Why you shouldn’t be resigned to the Great Resignation

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29 September 2022
Written by Speak First Linked-in icon

Young businessman leaves a meeting while other people stay in office

This article is from our new series 'One small step for Management: The L&D guide to the giant leap in employee expectations.' We've been publishing  all the articles but if you don't want wait, you can read them all right now by downloading our brand new eBook.

The Covid-19 pandemic has greatly reshaped the landscape for workers and organisations alike. One of the aftereffects is a huge wave of people leaving (or planning to leave) their jobs, with employers scrambling to plug the gaps they’ve left, and to question why they’re suddenly haemorrhaging staff and what they can do about it.

In the UK, 20% of workers say they’re likely to quit their job by mid-2023.1 In America, up to 44% are estimated to be actively looking for new jobs.2 In fact, up to a fifth of the entire global workforce may be quitting their jobs by the end of 2022.3

This Great Resignation is a major issue which needs to see immediate action from organisations if they don’t want to keep losing more and more people.

 

Why are people leaving?

Before you can work out how to make them stay, you have to understand why people are leaving in such high numbers. In a survey by the CIPD, the main reason people gave for quitting their job was for higher pay and benefits. Beyond that, over a quarter (27%) want higher job satisfaction and 24% want a better work-life balance.4

Additionally, as the next generation enters the workforce, they’re coming with their own requirements and standards. Generation Z have grown up as true digital natives, so they have higher expectations for workplace technology. In a recent study, 70% of workers between 21-24 years old said they’d consider leaving a company due to outdated or difficult to use technology – particularly if it’s too slow, too old or lacks appropriate tools for the job. This is especially concerning when 66% of them say they have better tech at home than in their office.5

This may sound farcical to some, but when many of them had their first jobs working from home, using their own technology, it’s unsurprising that poor technology can be so off putting. Organisations which assume hardware, software, and even processes are acceptable simply because it’s been good enough for years are going to lose a lot of young talent.

And on the topic of working from home, there are strong opinions on all sides of the debate. Recently, Elon Musk wrote to all Tesla employees announcing an end to remote working, declaring: “If you don’t show up, we will assume you have resigned.”6 This is despite 77% of workers saying they don’t want to return to the office full time (with 93% citing the time and cost of commuting as their main reason).7

Considering 49% of Americans would be likely to look for a new job if their preferred work setup wasn’t available, Elon Musk might have to be prepared to lose a lot of people.8

 

How L&D supports retention and selection

Over the last few years, we’ve written extensively about L&D’s role in employee retention. One of the latest pieces of data says that employees view ‘opportunities to learn and grow’ as the top indicator of a positive workplace culture.9 In other words, the more access people have to high-quality L&D opportunities, the more likely people are to stay at an organisation.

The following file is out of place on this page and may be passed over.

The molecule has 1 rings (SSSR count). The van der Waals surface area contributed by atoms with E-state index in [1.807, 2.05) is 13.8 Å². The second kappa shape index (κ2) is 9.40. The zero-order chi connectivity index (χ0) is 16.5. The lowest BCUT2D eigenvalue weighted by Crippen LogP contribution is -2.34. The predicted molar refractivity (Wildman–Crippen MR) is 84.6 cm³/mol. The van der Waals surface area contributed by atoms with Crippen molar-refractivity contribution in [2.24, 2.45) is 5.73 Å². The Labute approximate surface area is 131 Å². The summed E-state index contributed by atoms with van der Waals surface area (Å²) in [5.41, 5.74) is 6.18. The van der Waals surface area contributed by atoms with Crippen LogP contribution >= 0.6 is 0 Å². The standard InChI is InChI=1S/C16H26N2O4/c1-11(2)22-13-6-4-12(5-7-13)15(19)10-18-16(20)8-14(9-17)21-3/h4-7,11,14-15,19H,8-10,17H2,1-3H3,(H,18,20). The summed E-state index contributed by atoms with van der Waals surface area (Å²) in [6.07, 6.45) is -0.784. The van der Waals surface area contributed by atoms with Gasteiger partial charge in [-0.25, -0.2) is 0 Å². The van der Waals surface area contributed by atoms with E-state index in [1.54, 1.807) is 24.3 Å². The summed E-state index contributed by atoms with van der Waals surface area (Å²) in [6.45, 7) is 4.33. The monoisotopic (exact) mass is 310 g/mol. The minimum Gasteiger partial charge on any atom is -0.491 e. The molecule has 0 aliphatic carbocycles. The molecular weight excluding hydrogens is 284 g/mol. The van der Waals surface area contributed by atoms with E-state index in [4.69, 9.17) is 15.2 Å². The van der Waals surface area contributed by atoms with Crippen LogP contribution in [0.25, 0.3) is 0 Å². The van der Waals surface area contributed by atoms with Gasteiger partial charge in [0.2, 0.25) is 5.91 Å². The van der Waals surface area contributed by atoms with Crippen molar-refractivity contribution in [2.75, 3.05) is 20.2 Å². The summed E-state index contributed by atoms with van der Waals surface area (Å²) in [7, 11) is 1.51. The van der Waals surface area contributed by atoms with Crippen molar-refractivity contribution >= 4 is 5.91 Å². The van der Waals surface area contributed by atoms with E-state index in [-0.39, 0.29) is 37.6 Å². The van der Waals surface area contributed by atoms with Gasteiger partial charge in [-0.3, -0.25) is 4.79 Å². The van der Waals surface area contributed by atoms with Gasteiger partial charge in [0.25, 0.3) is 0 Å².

We’ve already explored how people want their employers to take a holistic view of their staff, and to feel part of a community. Through L&D, you can turn your relationship with your teams into a two-way partnership.

The basic model of employment is very transactional – an organisation pays their employees a salary for their time and service. Pay is important, and a large factor in which jobs people want to accept, but it rarely makes one company stand apart from another. When organisations offer their people genuinely useful and interesting opportunities to learn new skills and develop themselves, it shows a level of care and interest in the person, not just the employee.

Workplace learning is also going to be important after you’ve filled the gaps left by resigning employees. With such an influx of new talent, you’re going to want to get everyone up to speed quickly. L&D sessions can level up your new starters, as well as explaining your company culture, values and vision. This gets everyone on the same page, understanding how your organisation functions, and immediately starts them on a path to further development.

 

No matter if you’re currently experiencing mass resignations, or you’re afraid of the prospect, knowing how to retain staff is absolutely essential. It’s important to show your teams that you care about them as people, listening to their thoughts on the future of the work, and to provide them with opportunities to grow their skills. Beyond this, L&D can quickly develop your newly hired replacements, to keep your organisation running smoothly.

 

For more information about the future of work and employee expectations, download the full eBook.

 

1 CIPD (2022) CIPD good work index 2022

2 WTW (2022) Majority of U.S. employees are open to leaving their employers, WTW survey finds

3 World Economic Forum (2022) The Great Resignation is not over: A fifth of workers plan to quit in 2022

4 CIPD (2022) CIPD good work index 2022

5 CCR Magazine (2022) Generation ReZignation: Woeful technology forces dissatisfied Gen Z to quit jobs

6 Business Insider (2022) Read the email Elon Musk sent to Tesla employees about returning to the office before saying headcount will increase

7 Forbes (2022) 26% of surveyed employees don't plan to work on-sight again; most still prefer hybrid arrangements

8 Eden Workplace (2022) How hybrid work will help you attract talent in 2022

9 LinkedIn Learning (2022) 2022 workplace learning report